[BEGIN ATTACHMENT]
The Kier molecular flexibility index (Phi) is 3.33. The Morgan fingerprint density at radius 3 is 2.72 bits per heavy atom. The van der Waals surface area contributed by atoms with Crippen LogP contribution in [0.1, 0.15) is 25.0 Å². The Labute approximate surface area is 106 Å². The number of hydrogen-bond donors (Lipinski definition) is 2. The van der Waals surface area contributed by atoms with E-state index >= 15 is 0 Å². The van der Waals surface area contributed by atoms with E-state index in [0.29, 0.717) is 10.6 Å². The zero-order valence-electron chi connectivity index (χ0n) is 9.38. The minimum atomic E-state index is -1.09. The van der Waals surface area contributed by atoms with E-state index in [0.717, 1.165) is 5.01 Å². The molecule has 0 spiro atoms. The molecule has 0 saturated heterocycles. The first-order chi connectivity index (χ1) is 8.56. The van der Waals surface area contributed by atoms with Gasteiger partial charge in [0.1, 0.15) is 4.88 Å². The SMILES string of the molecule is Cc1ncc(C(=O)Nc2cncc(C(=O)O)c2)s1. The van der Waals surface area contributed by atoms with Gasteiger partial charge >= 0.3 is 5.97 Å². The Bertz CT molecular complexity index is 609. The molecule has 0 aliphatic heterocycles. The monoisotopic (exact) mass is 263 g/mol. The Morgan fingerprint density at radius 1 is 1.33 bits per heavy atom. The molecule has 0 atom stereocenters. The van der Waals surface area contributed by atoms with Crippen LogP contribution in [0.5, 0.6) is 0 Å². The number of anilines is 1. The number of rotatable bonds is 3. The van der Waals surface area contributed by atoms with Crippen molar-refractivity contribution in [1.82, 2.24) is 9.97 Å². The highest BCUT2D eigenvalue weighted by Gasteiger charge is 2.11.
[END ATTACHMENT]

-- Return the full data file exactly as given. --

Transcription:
The Kier molecular flexibility index (Phi) is 3.33. The Morgan fingerprint density at radius 3 is 2.72 bits per heavy atom. The van der Waals surface area contributed by atoms with Crippen LogP contribution in [0.1, 0.15) is 25.0 Å². The Labute approximate surface area is 106 Å². The number of hydrogen-bond donors (Lipinski definition) is 2. The van der Waals surface area contributed by atoms with E-state index >= 15 is 0 Å². The van der Waals surface area contributed by atoms with E-state index in [0.29, 0.717) is 10.6 Å². The zero-order valence-electron chi connectivity index (χ0n) is 9.38. The minimum atomic E-state index is -1.09. The van der Waals surface area contributed by atoms with E-state index in [0.717, 1.165) is 5.01 Å². The molecule has 0 spiro atoms. The molecule has 0 saturated heterocycles. The first-order chi connectivity index (χ1) is 8.56. The van der Waals surface area contributed by atoms with Gasteiger partial charge in [0.1, 0.15) is 4.88 Å². The SMILES string of the molecule is Cc1ncc(C(=O)Nc2cncc(C(=O)O)c2)s1. The van der Waals surface area contributed by atoms with Gasteiger partial charge >= 0.3 is 5.97 Å². The Bertz CT molecular complexity index is 609. The molecule has 0 aliphatic heterocycles. The monoisotopic (exact) mass is 263 g/mol. The Morgan fingerprint density at radius 1 is 1.33 bits per heavy atom. The molecule has 0 atom stereocenters. The van der Waals surface area contributed by atoms with Crippen LogP contribution in [0.5, 0.6) is 0 Å². The number of anilines is 1. The number of rotatable bonds is 3. The van der Waals surface area contributed by atoms with Crippen molar-refractivity contribution in [1.82, 2.24) is 9.97 Å². The highest BCUT2D eigenvalue weighted by Gasteiger charge is 2.11.